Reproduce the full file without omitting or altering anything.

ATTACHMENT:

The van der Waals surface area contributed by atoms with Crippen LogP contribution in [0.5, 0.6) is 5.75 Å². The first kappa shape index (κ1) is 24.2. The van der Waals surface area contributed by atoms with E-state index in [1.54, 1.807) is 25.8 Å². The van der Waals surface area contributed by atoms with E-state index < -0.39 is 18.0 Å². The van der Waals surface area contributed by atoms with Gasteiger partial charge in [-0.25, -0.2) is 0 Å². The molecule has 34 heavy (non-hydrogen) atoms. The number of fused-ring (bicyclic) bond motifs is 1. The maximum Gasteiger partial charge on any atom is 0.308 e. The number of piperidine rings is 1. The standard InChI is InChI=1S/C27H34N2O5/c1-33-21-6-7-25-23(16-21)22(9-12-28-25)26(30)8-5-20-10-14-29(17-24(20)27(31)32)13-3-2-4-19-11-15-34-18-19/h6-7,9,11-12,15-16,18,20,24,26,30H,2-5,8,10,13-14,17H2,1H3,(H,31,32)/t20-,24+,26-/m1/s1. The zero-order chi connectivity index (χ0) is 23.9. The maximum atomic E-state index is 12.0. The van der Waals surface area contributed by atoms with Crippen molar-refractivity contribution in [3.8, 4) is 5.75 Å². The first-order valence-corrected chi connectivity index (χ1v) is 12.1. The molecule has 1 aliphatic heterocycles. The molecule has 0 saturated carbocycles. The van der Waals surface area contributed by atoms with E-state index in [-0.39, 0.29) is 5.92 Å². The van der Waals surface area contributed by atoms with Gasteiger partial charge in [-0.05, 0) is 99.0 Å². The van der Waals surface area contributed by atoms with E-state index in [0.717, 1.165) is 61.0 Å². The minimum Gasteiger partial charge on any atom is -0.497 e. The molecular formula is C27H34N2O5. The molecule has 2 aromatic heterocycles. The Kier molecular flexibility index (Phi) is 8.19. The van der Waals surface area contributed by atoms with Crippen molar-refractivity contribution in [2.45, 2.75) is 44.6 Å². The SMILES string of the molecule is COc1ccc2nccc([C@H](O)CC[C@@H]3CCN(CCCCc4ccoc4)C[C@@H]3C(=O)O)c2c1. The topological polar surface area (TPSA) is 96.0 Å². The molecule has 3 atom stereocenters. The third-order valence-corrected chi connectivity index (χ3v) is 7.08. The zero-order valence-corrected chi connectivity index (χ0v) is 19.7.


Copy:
The van der Waals surface area contributed by atoms with Crippen LogP contribution in [0.5, 0.6) is 5.75 Å². The first kappa shape index (κ1) is 24.2. The van der Waals surface area contributed by atoms with E-state index in [1.54, 1.807) is 25.8 Å². The van der Waals surface area contributed by atoms with E-state index < -0.39 is 18.0 Å². The van der Waals surface area contributed by atoms with Gasteiger partial charge in [-0.25, -0.2) is 0 Å². The molecule has 34 heavy (non-hydrogen) atoms. The number of fused-ring (bicyclic) bond motifs is 1. The maximum Gasteiger partial charge on any atom is 0.308 e. The number of piperidine rings is 1. The standard InChI is InChI=1S/C27H34N2O5/c1-33-21-6-7-25-23(16-21)22(9-12-28-25)26(30)8-5-20-10-14-29(17-24(20)27(31)32)13-3-2-4-19-11-15-34-18-19/h6-7,9,11-12,15-16,18,20,24,26,30H,2-5,8,10,13-14,17H2,1H3,(H,31,32)/t20-,24+,26-/m1/s1. The zero-order chi connectivity index (χ0) is 23.9. The maximum atomic E-state index is 12.0. The van der Waals surface area contributed by atoms with Crippen molar-refractivity contribution in [3.8, 4) is 5.75 Å². The first-order valence-corrected chi connectivity index (χ1v) is 12.1. The molecule has 1 aliphatic heterocycles. The molecule has 0 saturated carbocycles. The van der Waals surface area contributed by atoms with E-state index in [-0.39, 0.29) is 5.92 Å². The van der Waals surface area contributed by atoms with Gasteiger partial charge in [-0.05, 0) is 99.0 Å². The van der Waals surface area contributed by atoms with E-state index in [0.717, 1.165) is 61.0 Å². The minimum Gasteiger partial charge on any atom is -0.497 e. The molecular formula is C27H34N2O5. The molecule has 2 aromatic heterocycles. The Kier molecular flexibility index (Phi) is 8.19. The van der Waals surface area contributed by atoms with Crippen molar-refractivity contribution in [2.45, 2.75) is 44.6 Å². The SMILES string of the molecule is COc1ccc2nccc([C@H](O)CC[C@@H]3CCN(CCCCc4ccoc4)C[C@@H]3C(=O)O)c2c1. The topological polar surface area (TPSA) is 96.0 Å². The molecule has 3 atom stereocenters. The third-order valence-corrected chi connectivity index (χ3v) is 7.08. The zero-order valence-corrected chi connectivity index (χ0v) is 19.7.